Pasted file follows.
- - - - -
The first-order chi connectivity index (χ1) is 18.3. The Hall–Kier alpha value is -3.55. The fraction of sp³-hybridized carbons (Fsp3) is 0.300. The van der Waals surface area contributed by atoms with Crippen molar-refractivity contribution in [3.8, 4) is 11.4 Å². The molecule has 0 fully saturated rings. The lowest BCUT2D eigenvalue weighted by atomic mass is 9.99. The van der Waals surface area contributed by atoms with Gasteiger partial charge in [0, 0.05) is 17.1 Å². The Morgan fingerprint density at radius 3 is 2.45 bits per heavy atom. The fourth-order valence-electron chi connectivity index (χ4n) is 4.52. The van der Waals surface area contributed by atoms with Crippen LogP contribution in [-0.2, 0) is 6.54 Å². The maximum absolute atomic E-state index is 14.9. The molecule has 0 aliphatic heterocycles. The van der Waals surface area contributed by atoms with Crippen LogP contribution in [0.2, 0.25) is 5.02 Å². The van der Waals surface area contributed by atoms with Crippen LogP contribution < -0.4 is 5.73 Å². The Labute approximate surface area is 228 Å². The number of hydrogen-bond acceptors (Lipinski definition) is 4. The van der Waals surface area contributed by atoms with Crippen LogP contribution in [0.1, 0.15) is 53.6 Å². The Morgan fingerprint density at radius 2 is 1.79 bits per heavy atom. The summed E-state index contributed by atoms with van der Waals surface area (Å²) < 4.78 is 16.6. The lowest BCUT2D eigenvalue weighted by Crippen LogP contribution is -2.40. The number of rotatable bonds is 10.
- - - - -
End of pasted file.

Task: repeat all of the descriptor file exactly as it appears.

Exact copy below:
The first-order chi connectivity index (χ1) is 18.3. The Hall–Kier alpha value is -3.55. The fraction of sp³-hybridized carbons (Fsp3) is 0.300. The van der Waals surface area contributed by atoms with Crippen molar-refractivity contribution in [3.8, 4) is 11.4 Å². The molecule has 0 fully saturated rings. The lowest BCUT2D eigenvalue weighted by atomic mass is 9.99. The van der Waals surface area contributed by atoms with Gasteiger partial charge in [0, 0.05) is 17.1 Å². The Morgan fingerprint density at radius 3 is 2.45 bits per heavy atom. The fourth-order valence-electron chi connectivity index (χ4n) is 4.52. The van der Waals surface area contributed by atoms with Crippen LogP contribution in [-0.2, 0) is 6.54 Å². The maximum absolute atomic E-state index is 14.9. The molecule has 0 aliphatic heterocycles. The van der Waals surface area contributed by atoms with Crippen LogP contribution in [0.2, 0.25) is 5.02 Å². The van der Waals surface area contributed by atoms with Crippen LogP contribution < -0.4 is 5.73 Å². The Labute approximate surface area is 228 Å². The number of hydrogen-bond acceptors (Lipinski definition) is 4. The van der Waals surface area contributed by atoms with Crippen LogP contribution in [0.1, 0.15) is 53.6 Å². The Morgan fingerprint density at radius 2 is 1.79 bits per heavy atom. The summed E-state index contributed by atoms with van der Waals surface area (Å²) < 4.78 is 16.6. The lowest BCUT2D eigenvalue weighted by Crippen LogP contribution is -2.40. The number of rotatable bonds is 10.